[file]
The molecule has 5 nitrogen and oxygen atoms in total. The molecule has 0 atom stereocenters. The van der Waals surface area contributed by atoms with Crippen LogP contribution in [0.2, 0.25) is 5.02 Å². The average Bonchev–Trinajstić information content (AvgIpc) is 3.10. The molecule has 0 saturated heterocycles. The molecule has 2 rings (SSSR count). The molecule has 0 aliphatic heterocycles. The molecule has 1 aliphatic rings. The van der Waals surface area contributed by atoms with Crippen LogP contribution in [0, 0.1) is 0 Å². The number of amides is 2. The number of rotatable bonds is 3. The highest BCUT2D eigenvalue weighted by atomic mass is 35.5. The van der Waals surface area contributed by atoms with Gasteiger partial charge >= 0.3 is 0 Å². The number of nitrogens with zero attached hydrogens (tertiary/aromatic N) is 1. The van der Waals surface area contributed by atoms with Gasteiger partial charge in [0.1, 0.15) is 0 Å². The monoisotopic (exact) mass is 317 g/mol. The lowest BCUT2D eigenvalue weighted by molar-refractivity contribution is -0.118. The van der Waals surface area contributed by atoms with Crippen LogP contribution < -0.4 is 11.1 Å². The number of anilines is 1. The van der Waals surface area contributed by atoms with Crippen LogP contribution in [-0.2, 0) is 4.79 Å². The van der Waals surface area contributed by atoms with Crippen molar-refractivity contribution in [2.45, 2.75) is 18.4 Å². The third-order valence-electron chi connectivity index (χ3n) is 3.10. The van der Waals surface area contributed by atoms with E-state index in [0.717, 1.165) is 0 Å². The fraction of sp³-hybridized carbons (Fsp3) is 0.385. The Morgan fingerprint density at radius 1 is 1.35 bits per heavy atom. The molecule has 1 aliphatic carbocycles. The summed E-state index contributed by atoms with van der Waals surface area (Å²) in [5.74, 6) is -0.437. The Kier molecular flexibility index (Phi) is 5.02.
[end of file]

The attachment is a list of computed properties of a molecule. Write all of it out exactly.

The molecule has 5 nitrogen and oxygen atoms in total. The molecule has 0 atom stereocenters. The van der Waals surface area contributed by atoms with Crippen LogP contribution in [0.2, 0.25) is 5.02 Å². The average Bonchev–Trinajstić information content (AvgIpc) is 3.10. The molecule has 0 saturated heterocycles. The molecule has 2 rings (SSSR count). The molecule has 0 aliphatic heterocycles. The molecule has 1 aliphatic rings. The van der Waals surface area contributed by atoms with Crippen LogP contribution in [0, 0.1) is 0 Å². The number of amides is 2. The number of rotatable bonds is 3. The highest BCUT2D eigenvalue weighted by atomic mass is 35.5. The van der Waals surface area contributed by atoms with Gasteiger partial charge >= 0.3 is 0 Å². The number of nitrogens with zero attached hydrogens (tertiary/aromatic N) is 1. The van der Waals surface area contributed by atoms with Gasteiger partial charge in [0.1, 0.15) is 0 Å². The monoisotopic (exact) mass is 317 g/mol. The lowest BCUT2D eigenvalue weighted by molar-refractivity contribution is -0.118. The van der Waals surface area contributed by atoms with Crippen LogP contribution < -0.4 is 11.1 Å². The number of anilines is 1. The van der Waals surface area contributed by atoms with Crippen LogP contribution in [-0.2, 0) is 4.79 Å². The van der Waals surface area contributed by atoms with Crippen molar-refractivity contribution in [2.45, 2.75) is 18.4 Å². The third-order valence-electron chi connectivity index (χ3n) is 3.10. The van der Waals surface area contributed by atoms with E-state index in [0.717, 1.165) is 0 Å². The fraction of sp³-hybridized carbons (Fsp3) is 0.385. The Morgan fingerprint density at radius 1 is 1.35 bits per heavy atom. The molecule has 1 aliphatic carbocycles. The summed E-state index contributed by atoms with van der Waals surface area (Å²) in [5.74, 6) is -0.437. The Kier molecular flexibility index (Phi) is 5.02.